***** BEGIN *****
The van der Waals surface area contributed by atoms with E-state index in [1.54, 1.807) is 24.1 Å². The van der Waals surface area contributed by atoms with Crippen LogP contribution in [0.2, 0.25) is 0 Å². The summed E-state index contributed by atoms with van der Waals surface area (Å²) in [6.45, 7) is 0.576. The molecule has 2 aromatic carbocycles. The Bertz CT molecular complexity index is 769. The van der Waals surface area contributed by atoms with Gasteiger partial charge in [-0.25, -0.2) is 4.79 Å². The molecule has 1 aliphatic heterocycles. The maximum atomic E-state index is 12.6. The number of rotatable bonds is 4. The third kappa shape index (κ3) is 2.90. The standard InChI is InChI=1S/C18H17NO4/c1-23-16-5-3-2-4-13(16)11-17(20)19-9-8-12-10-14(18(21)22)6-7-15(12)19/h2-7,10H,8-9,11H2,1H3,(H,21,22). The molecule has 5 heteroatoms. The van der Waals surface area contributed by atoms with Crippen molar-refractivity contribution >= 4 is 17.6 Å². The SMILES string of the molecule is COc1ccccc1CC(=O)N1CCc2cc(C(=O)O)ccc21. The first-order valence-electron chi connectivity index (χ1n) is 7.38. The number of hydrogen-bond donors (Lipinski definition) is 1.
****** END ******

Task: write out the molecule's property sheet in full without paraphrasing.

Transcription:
The van der Waals surface area contributed by atoms with E-state index in [1.54, 1.807) is 24.1 Å². The van der Waals surface area contributed by atoms with Crippen LogP contribution in [0.2, 0.25) is 0 Å². The summed E-state index contributed by atoms with van der Waals surface area (Å²) in [6.45, 7) is 0.576. The molecule has 2 aromatic carbocycles. The Bertz CT molecular complexity index is 769. The van der Waals surface area contributed by atoms with Gasteiger partial charge in [-0.25, -0.2) is 4.79 Å². The molecule has 1 aliphatic heterocycles. The maximum atomic E-state index is 12.6. The number of rotatable bonds is 4. The third kappa shape index (κ3) is 2.90. The standard InChI is InChI=1S/C18H17NO4/c1-23-16-5-3-2-4-13(16)11-17(20)19-9-8-12-10-14(18(21)22)6-7-15(12)19/h2-7,10H,8-9,11H2,1H3,(H,21,22). The molecule has 5 heteroatoms. The van der Waals surface area contributed by atoms with Crippen molar-refractivity contribution >= 4 is 17.6 Å². The SMILES string of the molecule is COc1ccccc1CC(=O)N1CCc2cc(C(=O)O)ccc21. The first-order valence-electron chi connectivity index (χ1n) is 7.38. The number of hydrogen-bond donors (Lipinski definition) is 1.